Jessica Muttitt, ’15: “Pioneering Childhood: Learning Societal Roles through Play in the American West” (Salt Lake City, Utah)

By Peter Tschirhart on September 15, 2014

“Ever Pressing Forward,” a statue by Karl A. Quilter. Photo by Jessica Muttitt.

During the summer of 2014, Alumni Memorial Scholar (AMS) Jessica Muttitt ’15 used her AMS Grant to study an important collection of 19th-century dolls in Salt Lake City, Utah. Her goal was to better understand how childhood toys generally–and dolls specifically–were used to transmit the ideals, values, and knowledge of Mormon pioneers. In what follows, Jessica provides a preliminary account of her travel and research experience. You can learn more by attending her presentation at the fall AMS Symposium, scheduled for November 18, 2014.

While studying in London last spring with Colgate’s History Study Group, I conducted my research project on the role of dolls and dolls’ houses in the formal and informal education of young girls in Britain.  I found that the development of the baby doll at the turn of the twentieth century coincided with a rise in education for females and signaled a societal backlash against this perceived breech of home and family.  Thus, according to my findings, an understated domestic education, involving dolls, was developed which subtly pushed girls to desire home and family, rather than education and career.

As I performed this research, I wondered if there was a similar phenomenon in the United States. I found that the American West provided a perfect case study.  Since pioneers could only carry a few of their belongings, what was important to them can easily be determined by surveying the objects that ultimately came to the Salt Lake Valley with them. The collections of Mormon pioneers at the Pioneer Memorial Museum in Salt Lake City, Utah most intrigued me and I applied to use my Alumni Memorial Scholars grant to visit the museum and their collections in person.

My Alumni Memorial Scholar project, titled “Pioneering Childhood: Learning Societal Roles through Play in the American West,” was to focus on the games and toys that children were given to play with and, furthermore, how these were influenced by the ideals of the community.  I approached this project similarly to the one I conducted in London, meaning that I examined the toys themselves, children’s periodicals, secondary information, and other documents and files that related to the upbringing and education of children.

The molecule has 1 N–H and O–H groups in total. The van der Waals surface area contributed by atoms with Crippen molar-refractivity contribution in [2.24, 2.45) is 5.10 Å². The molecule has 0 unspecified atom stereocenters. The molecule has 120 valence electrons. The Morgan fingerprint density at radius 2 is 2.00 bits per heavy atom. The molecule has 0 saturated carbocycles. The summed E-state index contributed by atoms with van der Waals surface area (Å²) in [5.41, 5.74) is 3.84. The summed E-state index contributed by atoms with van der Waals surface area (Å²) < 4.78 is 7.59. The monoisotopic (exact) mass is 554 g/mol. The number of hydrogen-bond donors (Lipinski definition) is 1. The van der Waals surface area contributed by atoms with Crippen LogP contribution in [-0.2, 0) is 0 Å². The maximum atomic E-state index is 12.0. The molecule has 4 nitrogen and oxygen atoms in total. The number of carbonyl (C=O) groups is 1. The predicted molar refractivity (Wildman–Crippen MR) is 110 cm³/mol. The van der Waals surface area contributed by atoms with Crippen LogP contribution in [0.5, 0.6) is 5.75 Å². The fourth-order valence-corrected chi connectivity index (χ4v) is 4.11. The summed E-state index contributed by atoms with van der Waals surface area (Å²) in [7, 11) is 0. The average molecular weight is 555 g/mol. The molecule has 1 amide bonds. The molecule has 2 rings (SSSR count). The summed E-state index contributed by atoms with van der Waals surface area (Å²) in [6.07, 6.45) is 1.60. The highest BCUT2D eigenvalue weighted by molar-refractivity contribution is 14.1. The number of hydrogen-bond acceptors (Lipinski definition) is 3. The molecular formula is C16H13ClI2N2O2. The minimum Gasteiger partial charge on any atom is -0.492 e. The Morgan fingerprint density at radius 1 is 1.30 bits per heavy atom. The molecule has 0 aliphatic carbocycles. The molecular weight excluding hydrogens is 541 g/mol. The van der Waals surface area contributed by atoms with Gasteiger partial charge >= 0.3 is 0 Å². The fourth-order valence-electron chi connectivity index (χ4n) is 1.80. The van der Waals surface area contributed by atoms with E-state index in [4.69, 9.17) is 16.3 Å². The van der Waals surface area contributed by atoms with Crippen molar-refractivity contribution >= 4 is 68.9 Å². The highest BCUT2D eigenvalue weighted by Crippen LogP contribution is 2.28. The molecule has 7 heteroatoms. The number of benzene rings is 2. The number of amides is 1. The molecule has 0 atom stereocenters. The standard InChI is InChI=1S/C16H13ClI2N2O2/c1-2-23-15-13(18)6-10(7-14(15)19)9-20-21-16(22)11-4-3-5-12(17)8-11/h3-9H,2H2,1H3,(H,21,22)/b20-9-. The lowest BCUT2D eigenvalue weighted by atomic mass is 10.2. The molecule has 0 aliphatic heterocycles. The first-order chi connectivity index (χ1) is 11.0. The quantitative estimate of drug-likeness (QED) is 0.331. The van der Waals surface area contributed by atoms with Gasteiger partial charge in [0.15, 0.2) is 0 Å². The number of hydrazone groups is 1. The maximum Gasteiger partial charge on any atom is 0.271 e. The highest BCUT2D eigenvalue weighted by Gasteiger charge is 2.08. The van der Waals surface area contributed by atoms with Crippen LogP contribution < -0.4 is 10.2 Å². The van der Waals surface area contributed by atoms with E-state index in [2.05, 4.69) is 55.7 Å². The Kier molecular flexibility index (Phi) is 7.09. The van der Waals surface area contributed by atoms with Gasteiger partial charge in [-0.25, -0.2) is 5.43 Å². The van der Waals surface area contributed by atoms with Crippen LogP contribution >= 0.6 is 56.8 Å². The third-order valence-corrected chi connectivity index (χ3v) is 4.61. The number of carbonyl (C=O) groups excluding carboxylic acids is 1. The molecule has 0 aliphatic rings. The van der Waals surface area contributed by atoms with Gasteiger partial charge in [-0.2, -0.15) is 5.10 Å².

The Pioneer Memorial Museum in Salt Lake City, Utah. Photo by Jessica Muttit.

The Pioneer Memorial Museum, where I was able to find all of these materials, is located in downtown Salt Lake City, near the Utah State Capitol, and boasts the world’s largest collection of artifacts on one subject: the First Migration. This event took place from July 24, 1847, when pioneers first settled in Salt Lake, to May 10, 1869, when the eastward and westward railroads were joined at Promontory, Utah. It is also the headquarters for the Daughters of Utah Pioneers, and its main goal focuses around family genealogy research of the First Migration to the Salt Lake Valley.  The museum is quite large, including cases upon cases of objects belonging to pioneers.  The building also includes history, archives, and photography departments, where patrons can research their ancestors who came to the Salt Lake Valley during the First Migration, find pictures and documents to take home with them, and see any artifacts in the museum that their family formerly owned or donated.

When I first arrived at the museum, I was greeted warmly, albeit, skeptically by the museum staff and volunteers. (Researching dolls and children’s toys often gets me a lot of confused looks.) Essentially, they told me, they did not know what I was looking for, but they would be glad to help me find it.  I spent my first day getting acquainted with the museum, looking at the collections of dolls and toys, and combing through the initial files and secondary source material the archives department had graciously pulled together for me.  I also discussed my project goals with them and determined what research tools they would be able to provide me with.